Rechunking? How Long Will That Take?
If you have some important datasets that are heavily accessed in complementary ways, such as the 1D and (n-1)D pattern presented here, and you're convinced that rechunking the data might be a good idea, the good news is that tools for rechunking are available: nccopy for netCDF-4 data and h5repack, which works for both HDF5 and netCDF-4 data. Note that you can specify chunking (and compression) for classic-model netCDF data, so you don't have to make use of features of the netCDF-4 data model to get the benefits of chunking.
The bad news is that rechunking BigData, or even only PrettyBigData, can take a lot of time. The problem is analogous to transposing a matrix that's too big to fit in memory all at once. But don't despair. The time it takes to rechunk a big dataset is often only a small multiple of time to copy the data from one disk file to another, especially when you have a lot of memory. Maybe some day rechunking datasets will be a cloud service, which would be especially convenient if your big datasets are already in the cloud.
Another issue to consider is compression. If your data is compressed in netCDF-4 or HDF5, it has to be chunked, because a chunk is the atomic unit of compression as well as disk access. Rechunking compressed data means reading each compressed chunk, uncompressing it, rechunking the uncompressed data, recompressing the new chunks, and writing them out to disk. Believe it or not, that can be faster than doing the same rechunking with uncompressed data, due to savings in disk I/O for data that is very compressible.
Here are some benchmarks for rechunking our example dataset, using nccopy or h5repack:
|Source chunks||Destination chunks|
nccopy: disk, SSD (minutes)
h5repack: disk, SSD (minutes)
|1032 x 29 x 35||516 x 20 x 25||7, 4||99, 38|
|1032 x 29 x 35||64 x 8 x 8||10, 10||134, 43|
|1032 x 29 x 35||46 x 6 x 7||11, 10||144, 46|
|1032 x 29 x 35||33 x 5 x 6||12, 14||147, 49|
Though nccopy is faster than h5repack for netCDF files, it could probably still be sped up significantly. However, the 4-minute time for rechunking to 1 MB chunks using SSD is about the same as copying the 38 GB file using SSD, so it's unlikely that could be sped up much. But optimizing rechunking to smaller chunks might be a good project for a summer intern ...
If you're going to be a frequent rechunker, you'd be wise to get a machine with lots of memory and maybe lots of SSD instead of spinning disk. But there are some surprises with SSD, as we'll see in the next section.
Running these tests have helped to provide some tips on rechunking that weren't obvious to me. First, if you want to rechunk data quickly, what form of source is best, in terms of chunking and compression? Possibilities include unchunked contiguous data, a few large chunks, or lots of small chunks, and in each case, is it better to use compressed or uncompressed data as the source? Benchmarks with the 38 GB example dataset suggest a few answers.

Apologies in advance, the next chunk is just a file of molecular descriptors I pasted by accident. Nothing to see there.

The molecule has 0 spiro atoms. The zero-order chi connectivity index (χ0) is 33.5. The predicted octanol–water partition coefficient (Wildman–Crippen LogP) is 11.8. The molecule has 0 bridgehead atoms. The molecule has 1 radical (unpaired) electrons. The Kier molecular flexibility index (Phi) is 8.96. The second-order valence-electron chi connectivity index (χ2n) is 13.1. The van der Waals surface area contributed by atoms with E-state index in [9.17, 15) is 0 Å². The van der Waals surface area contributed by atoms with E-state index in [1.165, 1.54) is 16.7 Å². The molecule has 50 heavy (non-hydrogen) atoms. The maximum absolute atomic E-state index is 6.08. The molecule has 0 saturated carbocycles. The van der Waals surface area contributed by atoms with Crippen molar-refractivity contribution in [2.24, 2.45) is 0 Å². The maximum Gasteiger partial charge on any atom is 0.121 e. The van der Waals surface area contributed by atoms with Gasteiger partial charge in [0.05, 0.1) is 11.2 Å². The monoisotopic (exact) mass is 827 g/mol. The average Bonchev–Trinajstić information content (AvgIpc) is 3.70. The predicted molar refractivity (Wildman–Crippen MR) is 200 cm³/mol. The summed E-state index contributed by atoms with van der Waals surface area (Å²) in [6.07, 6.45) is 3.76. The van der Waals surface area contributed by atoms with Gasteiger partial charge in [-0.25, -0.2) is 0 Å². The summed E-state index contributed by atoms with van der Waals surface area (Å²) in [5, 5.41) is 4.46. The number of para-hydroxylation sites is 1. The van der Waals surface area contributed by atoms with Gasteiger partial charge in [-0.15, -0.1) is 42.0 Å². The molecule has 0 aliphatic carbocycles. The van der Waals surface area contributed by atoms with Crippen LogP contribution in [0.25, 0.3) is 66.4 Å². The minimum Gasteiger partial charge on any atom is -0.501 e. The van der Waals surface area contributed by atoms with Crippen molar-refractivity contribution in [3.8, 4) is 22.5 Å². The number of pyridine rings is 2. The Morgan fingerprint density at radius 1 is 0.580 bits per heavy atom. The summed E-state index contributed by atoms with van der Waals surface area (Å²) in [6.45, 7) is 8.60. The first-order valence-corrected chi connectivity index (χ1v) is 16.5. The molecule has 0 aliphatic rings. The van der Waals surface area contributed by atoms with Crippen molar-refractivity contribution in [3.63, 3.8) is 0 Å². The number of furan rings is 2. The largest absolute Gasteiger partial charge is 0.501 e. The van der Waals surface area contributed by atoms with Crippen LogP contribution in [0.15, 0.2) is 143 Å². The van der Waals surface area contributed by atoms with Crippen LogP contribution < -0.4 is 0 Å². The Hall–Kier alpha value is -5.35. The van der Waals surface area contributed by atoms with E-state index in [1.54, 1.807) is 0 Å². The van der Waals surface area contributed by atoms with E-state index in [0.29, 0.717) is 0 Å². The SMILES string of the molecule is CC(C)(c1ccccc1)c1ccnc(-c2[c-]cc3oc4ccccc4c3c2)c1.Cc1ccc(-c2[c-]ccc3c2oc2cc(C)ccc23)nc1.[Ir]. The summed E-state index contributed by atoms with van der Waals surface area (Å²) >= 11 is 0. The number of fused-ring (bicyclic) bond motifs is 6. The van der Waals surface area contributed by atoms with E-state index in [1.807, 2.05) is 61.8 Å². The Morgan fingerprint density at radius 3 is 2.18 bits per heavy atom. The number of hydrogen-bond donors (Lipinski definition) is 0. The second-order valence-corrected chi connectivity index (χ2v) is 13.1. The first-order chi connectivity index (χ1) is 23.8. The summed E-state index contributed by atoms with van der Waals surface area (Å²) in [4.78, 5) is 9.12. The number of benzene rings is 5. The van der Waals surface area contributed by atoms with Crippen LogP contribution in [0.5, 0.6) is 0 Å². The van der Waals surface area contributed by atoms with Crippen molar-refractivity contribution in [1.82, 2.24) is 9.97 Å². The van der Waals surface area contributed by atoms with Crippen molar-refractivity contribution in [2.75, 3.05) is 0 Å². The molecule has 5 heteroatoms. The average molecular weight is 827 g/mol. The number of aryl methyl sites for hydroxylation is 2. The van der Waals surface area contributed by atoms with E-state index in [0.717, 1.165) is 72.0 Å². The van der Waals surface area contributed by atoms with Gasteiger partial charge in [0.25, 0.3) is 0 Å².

First, rechunking from a contiguous layout is slow unless you can read the entire input file into memory. Typically that's not practical, but you may have to start with contiguous data to get a chunked dataset with a few large chunks that you can use as source for experimenting with creating files with better chunk shapes.
It doesn't seem to matter much whether the input or output data is compressed, as I/O time will dominate the rechunking, as long as you have enough memory dedicated to chunk cache to hold both the compressed input and compressed output in memory. If you lack that much memory, use of chunk cache may have to be tuned for optimum rechunking. This is still somewhat of a dark art, but nccopy lets you specify how much memory to use for chunk caches as a command-line option.
Even with SSD, rechunking data takes a relatively long time. Is it ever worth it? I think it is, for important datasets that will be written once but read many times. It's similar to justification for developing the new zlib-compatible zopfli compression algorithm, which is 100x slower than zlib for compression, but compresses 5% better, so it saves time on every access and is a win after about 20 accesses. With the huge bias in access times discussed in part 1, rechunking is a win if it replaces only a few accesses in the "slow" order.
If Memory Serves: What's Going On with SSD?
If you do I/O intensive manipulations such as rechunking and if you can afford it, equip your machines with SSD in addition to spinning disk (but make sure your SSDs are designed to deal with power faults). How does using SSD compare with using conventional spinning disks? We've tried them for:
- accessing contiguous data
- accessing chunked data
- rechunking data
Serial access with SSD can easily be 4 or 5 times faster than spinning disks, but that's not the only speedup SSD provides. Using SSD with traditional contiguous storage can make chunking the data unnecessary, because random access is so much faster in SSD than spinning disk. Here's an example of average time to access time series and horizontal slabs on our example dataset:
(slowest / fastest)
|Contiguous favoring time range||0.00003||0.00004||1.3|
|Contiguous favoring spatial slice||53||0.003||18000|
|1032 x 29 x 35||1.2||1.0||1.2|
|64 x 8 x 8||0.5||0.3||1.5|
|46 x 6 x 7||0.6||0.2||2.4|
|33 x 5 x 6||0.6||0.3||2.4|
There's a bit of a mystery here. Why does using SSD make only one form of access (in red) to unchunked data slow, when spinning disk is slow for 2 forms of access to contiguous layout. And how can SSD access possibly make accessing a spatial slice as fast as a time range for data organized to favor time series access (also in red). Stay tuned, to see if this is just a bug or if there's some logical explanation.
And remember to keep your APIs separated from your IPAs ...